Analysing the Resilience of the Internet of Things Against Physical and Proximity Attacks

Conference paper
Part of the Lecture Notes in Computer Science book series (LNCS, volume 10658)


The Internet of Things (IoT) technology is being widely integrated in many areas like smart-homes, smart-cities, healthcare, and critical infrastructures. As shown by some recent incidents, like the Mirai and BrickerBot botnets, security is a key issue for current and future IoT systems. In this paper, we examine the security of different categories of IoT devices to understand their resilience under different security conditions for attackers. In particular, we analyse IoT robustness against attacks performed under two threat models, namely (i) physical access of the attacker, (ii) close proximity of the attacker (i.e., RFID and WiFi ranges). We discuss the results of the tests we performed on different categories of IoT devices, namely IP cameras, OFo bike locks, RFID-based smart-locks, and smart-home WiFi routers. The results show that most of IoT devices do not address basic vulnerabilities, which can be exploitable under different threat models.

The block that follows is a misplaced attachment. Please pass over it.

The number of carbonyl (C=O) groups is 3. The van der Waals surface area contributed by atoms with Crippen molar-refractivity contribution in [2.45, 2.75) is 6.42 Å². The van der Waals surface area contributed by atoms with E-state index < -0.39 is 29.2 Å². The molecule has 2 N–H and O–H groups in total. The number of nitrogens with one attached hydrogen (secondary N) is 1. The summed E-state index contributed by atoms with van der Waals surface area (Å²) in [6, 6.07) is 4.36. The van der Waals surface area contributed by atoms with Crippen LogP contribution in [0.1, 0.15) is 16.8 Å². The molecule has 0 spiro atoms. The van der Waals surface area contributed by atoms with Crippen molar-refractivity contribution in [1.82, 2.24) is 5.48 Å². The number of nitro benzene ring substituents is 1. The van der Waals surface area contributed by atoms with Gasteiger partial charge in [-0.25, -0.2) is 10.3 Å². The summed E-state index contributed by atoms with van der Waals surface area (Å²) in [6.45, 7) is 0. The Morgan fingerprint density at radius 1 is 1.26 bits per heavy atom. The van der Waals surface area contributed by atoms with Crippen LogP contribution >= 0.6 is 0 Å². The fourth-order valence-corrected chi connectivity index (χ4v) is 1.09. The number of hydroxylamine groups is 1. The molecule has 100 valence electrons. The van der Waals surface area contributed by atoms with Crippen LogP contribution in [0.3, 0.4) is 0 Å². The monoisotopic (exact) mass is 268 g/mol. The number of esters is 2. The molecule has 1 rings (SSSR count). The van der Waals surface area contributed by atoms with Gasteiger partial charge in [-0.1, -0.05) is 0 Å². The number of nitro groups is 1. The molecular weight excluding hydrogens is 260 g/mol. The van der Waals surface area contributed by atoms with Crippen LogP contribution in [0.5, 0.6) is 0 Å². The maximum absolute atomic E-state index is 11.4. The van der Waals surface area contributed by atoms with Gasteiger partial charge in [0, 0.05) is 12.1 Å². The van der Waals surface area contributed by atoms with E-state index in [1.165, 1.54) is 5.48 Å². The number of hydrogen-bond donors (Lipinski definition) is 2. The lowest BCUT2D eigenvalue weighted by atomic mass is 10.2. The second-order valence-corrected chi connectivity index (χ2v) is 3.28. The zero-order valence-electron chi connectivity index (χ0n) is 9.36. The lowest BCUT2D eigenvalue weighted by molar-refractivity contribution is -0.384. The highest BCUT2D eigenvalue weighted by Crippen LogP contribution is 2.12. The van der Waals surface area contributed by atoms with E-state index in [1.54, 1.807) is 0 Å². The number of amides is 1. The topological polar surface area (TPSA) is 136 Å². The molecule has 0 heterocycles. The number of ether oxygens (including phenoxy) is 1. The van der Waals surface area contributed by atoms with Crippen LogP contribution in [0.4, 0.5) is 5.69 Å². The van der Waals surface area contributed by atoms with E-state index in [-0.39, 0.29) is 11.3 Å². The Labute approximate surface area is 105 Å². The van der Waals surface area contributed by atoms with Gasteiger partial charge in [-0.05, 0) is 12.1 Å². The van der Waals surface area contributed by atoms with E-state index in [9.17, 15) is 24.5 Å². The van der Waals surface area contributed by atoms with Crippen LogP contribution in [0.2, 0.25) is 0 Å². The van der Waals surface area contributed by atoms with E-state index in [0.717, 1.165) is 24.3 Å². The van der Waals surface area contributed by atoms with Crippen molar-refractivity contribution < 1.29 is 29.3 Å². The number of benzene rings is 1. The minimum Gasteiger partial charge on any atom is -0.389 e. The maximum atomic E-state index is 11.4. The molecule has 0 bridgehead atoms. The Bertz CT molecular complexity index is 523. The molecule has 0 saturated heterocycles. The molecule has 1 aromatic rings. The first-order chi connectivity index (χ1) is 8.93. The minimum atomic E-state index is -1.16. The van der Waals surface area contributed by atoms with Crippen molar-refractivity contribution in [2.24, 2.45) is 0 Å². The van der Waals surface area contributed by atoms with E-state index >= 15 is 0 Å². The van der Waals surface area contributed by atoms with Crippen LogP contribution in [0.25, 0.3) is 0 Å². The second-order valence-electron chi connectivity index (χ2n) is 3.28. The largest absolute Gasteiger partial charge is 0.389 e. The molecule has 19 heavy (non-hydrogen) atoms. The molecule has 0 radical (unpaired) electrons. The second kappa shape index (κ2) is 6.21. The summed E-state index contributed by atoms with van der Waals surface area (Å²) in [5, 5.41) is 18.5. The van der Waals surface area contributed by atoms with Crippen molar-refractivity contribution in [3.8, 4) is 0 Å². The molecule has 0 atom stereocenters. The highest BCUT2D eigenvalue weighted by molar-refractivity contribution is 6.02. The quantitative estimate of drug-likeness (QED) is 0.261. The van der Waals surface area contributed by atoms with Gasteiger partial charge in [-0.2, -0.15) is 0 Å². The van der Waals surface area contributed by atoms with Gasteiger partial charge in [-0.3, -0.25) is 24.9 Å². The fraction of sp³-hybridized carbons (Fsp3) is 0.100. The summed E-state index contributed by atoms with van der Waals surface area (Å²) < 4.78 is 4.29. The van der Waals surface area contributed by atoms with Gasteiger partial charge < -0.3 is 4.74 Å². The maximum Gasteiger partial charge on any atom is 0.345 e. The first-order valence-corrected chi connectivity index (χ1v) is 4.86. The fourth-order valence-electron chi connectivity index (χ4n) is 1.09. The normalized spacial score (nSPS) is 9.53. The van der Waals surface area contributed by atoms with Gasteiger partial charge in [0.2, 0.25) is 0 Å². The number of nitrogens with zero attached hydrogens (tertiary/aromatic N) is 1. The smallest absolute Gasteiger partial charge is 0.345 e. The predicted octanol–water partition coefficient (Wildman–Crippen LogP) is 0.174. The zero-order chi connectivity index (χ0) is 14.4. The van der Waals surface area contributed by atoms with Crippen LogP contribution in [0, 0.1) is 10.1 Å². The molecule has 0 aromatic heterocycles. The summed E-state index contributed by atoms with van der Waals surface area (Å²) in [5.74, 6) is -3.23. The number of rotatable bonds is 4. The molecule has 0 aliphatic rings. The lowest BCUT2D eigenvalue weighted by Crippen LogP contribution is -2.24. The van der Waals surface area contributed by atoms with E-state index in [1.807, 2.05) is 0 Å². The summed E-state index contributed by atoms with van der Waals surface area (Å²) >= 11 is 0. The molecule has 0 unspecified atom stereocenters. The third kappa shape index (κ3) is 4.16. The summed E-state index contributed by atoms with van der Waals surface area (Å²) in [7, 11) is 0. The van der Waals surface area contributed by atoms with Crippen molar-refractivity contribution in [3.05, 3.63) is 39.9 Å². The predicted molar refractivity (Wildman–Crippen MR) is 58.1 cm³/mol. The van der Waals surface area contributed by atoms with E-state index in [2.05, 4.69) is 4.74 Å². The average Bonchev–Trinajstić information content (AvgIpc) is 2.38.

IoT Smart home IoT attacks Threat models 



This work is financially supported by Jiangsu Government Scholarship for Overseas Studies, the National Natural Science Foundation of P. R. China (Nos. 61373017, 61572260, 61572261, 61672296, 61602261), the Natural Science Foundation of Jiangsu Province (Nos. BK20140886, BK20140888), Scientific and Technological Support Project of Jiangsu Province (Nos. BE2015702, BE2016185, BE2016777), China Postdoctoral Science Foundation (Nos. 2014M551636, 2014M561696), Jiangsu Planned Projects for Postdoctoral Research Funds (Nos.1302090B, 1401005B), Postgraduate Research and Practice Innovation Program of Jiangsu Province (KYCX17_0798).


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Copyright information

© Springer International Publishing AG 2017

Authors and Affiliations

  1. 1.School of Computer ScienceNanjing University of Posts and TelecommunicationsNanjingChina
  2. 2.Jiangsu High Technology Research Key Laboratory for Wireless Sensor NetworksNanjingChina
  3. 3.Information Security GroupRoyal Holloway, University of LondonSurreyUK

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